SCTSPRINT3

ALAN MASSIE v. CALLUM MCCAIG AND OTHERS FOR LEAVE TO APPEAL TO THE UNITED KINGDOM SUPREME COURT


SECOND DIVISION, INNER HOUSE, COURT OF SESSION

Lord Justice Clerk

Lord Menzies

Lord McGhie

[2013] CSIH 37

A558/12

NOTE OF REASONS

issued by LORD CARLOWAY, the LORD JUSTICE CLERK

in the application by

ALAN MASSIE

Pursuer and Respondent;

against

CALLUM MCCAIG & OTHERS

Defenders and Reclaimers;

for

Leave to appeal to the United Kingdom Supreme Court

_______________

Act: Summers QC, Galbraith; Lefevre Litigation

Alt: RW Dunlop QC, Hamilton; Francis Gill & Co

21 March 2013

[1] The pursuer seeks leave to appeal to the United Kingdom Supreme Court against the interlocutor dated 1 March 2013 allowing the defenders' reclaiming motion and recalling an interim interdict granted by the Lord Ordinary on 19 December 2012 ([2013] CSIH 14).

[2] The pursuer's primary position was that leave to appeal was not required. It was argued that the interlocutor recalling the interim order was, in substance, a final interlocutor (Beattie v Glasgow Corporation 1917 SC (HL) 22, Earl Loreburn at 24). The applicant could not now succeed in his action because of this Court's articulation of the defence of "fair comment" (Opinion, paras 30 - 33). If leave were required, it should be granted on the basis that the proposed appeal raised an important issue of legal principle. It was desirable to clarify whether the Scots law of defamation withheld the defence where the comment was made maliciously or without any belief in its truth. This issue had not been addressed directly in Archer v Ritchie & Co (1891) 18 R 719, which had been relied upon by the court, although not cited in argument.

[3] The respondents argued that leave to appeal was required. The court had not finally determined any aspect of the case or question of principle (Houston v BBC 1995 SC 433, LP (Hope), delivering the Opinion of the Court, at 435). The court had issued an interlocutory judgment which could not sensibly be viewed as a "judgment on the whole merits of the cause" (Court of Session Act 1988 section 40(1); Beggs v Scottish Ministers 2006 SC 657). The United Kingdom Supreme Court ought not to be asked to determine questions of principle on the basis of undeveloped pleadings at an interim stage of proceedings, particularly where the decision involved the exercise of a discretion relative to the balance of convenience. In any event, any prejudice to the applicant would be offset by his right to damages if his action was ultimately successful. In the meantime, the respondents did not intend to reinstate the website article complained of. It was not necessary for the interim interdict to be revived pending an appeal (Mulhern v Scottish Police Services Authority 2009 SLT 353).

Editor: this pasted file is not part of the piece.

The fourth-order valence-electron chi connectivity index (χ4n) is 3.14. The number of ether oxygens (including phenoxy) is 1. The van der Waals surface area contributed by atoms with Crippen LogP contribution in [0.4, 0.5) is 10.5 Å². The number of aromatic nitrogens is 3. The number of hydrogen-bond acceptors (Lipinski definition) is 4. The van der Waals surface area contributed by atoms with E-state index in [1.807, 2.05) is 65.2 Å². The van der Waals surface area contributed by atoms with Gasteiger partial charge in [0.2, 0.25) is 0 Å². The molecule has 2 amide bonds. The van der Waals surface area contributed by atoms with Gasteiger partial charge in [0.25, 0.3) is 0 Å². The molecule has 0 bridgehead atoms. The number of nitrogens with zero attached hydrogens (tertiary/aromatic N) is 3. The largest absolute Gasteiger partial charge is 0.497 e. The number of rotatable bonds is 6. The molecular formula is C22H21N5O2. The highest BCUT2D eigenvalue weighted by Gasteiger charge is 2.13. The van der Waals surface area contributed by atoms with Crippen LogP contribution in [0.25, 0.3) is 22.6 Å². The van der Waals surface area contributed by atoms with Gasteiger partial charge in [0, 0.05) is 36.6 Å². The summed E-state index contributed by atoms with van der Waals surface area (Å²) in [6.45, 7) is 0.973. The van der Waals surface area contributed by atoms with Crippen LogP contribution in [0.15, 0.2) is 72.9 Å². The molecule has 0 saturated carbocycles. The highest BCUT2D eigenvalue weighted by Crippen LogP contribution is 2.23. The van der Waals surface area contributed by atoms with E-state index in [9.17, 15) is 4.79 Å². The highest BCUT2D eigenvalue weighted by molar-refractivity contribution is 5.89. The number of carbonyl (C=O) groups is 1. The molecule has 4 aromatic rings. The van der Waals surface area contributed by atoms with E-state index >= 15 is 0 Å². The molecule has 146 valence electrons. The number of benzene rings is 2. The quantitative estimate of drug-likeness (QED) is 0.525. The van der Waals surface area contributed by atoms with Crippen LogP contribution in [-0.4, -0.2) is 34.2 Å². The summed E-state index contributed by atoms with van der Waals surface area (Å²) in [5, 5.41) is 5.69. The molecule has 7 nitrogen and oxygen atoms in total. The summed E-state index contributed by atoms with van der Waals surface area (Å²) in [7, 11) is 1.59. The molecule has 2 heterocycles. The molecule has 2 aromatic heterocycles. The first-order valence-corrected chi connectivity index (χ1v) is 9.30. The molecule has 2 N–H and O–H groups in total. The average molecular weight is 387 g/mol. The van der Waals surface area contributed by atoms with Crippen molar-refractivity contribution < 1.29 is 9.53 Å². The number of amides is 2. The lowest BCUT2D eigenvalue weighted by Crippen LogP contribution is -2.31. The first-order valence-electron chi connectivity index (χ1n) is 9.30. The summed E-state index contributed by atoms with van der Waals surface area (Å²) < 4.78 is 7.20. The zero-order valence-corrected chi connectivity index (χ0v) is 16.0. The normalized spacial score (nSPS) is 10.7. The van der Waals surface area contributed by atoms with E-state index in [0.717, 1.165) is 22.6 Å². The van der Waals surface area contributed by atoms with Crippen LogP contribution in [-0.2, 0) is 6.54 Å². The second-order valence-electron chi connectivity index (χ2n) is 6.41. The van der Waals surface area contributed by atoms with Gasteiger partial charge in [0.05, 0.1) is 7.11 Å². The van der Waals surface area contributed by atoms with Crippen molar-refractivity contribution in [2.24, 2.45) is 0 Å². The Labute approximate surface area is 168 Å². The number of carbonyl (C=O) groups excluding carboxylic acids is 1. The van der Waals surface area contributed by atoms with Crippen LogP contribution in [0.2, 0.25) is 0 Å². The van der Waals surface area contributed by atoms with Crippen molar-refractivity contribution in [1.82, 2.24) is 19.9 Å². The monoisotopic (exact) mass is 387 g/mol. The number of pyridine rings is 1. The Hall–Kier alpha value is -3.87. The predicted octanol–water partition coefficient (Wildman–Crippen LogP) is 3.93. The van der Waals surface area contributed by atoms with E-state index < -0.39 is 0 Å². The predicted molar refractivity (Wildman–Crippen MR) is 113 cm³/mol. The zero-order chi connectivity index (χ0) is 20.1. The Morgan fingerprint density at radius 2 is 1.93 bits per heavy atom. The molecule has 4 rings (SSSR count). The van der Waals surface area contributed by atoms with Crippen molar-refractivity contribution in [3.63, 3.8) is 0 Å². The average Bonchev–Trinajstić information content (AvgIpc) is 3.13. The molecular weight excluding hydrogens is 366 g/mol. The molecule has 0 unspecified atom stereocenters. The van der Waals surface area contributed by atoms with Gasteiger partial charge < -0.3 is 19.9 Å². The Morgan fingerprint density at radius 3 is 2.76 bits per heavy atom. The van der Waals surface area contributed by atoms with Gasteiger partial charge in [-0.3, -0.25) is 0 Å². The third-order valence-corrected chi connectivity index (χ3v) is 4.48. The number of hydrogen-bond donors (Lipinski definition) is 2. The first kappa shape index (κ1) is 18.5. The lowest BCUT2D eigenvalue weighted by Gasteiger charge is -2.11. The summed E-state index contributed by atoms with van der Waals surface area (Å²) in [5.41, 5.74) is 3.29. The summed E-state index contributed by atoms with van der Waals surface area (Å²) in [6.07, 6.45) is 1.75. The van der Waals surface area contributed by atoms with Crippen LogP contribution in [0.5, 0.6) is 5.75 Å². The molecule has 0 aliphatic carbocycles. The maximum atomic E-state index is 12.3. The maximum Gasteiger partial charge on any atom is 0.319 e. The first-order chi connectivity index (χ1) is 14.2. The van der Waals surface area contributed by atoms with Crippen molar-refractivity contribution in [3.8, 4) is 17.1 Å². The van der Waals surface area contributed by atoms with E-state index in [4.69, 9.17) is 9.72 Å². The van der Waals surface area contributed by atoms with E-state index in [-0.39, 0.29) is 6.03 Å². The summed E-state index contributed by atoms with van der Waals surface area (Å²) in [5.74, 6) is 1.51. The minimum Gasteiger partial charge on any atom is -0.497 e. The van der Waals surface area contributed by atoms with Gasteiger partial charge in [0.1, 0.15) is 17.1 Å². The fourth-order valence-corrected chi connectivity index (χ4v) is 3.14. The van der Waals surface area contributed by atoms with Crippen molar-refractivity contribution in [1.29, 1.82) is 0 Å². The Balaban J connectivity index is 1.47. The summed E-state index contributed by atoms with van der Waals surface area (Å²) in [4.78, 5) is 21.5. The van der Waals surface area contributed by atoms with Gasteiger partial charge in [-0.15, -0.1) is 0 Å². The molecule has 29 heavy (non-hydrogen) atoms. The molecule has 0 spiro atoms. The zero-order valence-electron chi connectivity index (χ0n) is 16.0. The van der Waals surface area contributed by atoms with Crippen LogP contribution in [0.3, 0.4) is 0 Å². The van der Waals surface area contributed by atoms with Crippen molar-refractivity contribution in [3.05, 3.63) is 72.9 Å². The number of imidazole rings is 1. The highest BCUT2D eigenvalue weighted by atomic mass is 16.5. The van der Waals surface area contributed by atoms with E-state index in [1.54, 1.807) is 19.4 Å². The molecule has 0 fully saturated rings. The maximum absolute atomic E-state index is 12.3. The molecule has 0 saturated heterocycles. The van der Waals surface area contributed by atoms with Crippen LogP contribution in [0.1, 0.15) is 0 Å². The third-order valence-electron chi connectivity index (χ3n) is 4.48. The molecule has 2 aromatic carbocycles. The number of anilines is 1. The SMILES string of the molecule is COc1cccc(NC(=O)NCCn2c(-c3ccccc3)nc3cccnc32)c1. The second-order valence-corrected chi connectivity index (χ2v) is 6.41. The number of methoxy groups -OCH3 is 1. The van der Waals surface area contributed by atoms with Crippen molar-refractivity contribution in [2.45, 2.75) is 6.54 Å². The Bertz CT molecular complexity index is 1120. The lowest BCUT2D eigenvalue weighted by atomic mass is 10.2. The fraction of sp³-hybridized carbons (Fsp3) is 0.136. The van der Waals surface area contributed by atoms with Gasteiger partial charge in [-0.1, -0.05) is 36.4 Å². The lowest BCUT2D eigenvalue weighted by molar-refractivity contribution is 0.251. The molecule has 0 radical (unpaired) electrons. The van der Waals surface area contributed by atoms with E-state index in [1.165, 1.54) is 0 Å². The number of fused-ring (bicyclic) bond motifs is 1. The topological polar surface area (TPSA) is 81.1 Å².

[4] Section 40(1) of the Court of Session Act 1988 states, insofar as material:

"40. Appealable interlocutors

(1) ...it shall be competent to appeal from the Inner House to the Supreme Court -

(a) without the leave of the Inner House, against a judgment on the whole merits of the cause, or against an interlocutory judgment where there is a difference of opinion among the judges or where the interlocutory judgment is one sustaining a dilatory defence and dismissing the action;

(b) with the leave of the Inner House, against any interlocutory judgment other than one falling within paragraph (a) above."

[5] The interlocutor recalling the interim interdict granted by the Lord Ordinary was an interlocutory judgment both in form and in substance (Houston v BBC 1995 SC 433, LP (Hope) at 434; Ross v Ross 1927 SC (HL) 4, Viscount Dunedin (at 6) endorsing the approach in Beattie v Glasgow Corporation 1917 SC (HL) 22, Earl Loreburn at 24). The pursuer was unable to point to any case in which a unanimous decision on interim interdict had been appealed to the House of Lords or the United Kingdom Supreme Court without leave. This is not surprising as it is clear that leave is required in such circumstances. The observations of the Lord President (Clyde) in Adelphi Hotel (Glasgow) v Walker 1960 SC 182 (at 184) appear apposite, viz: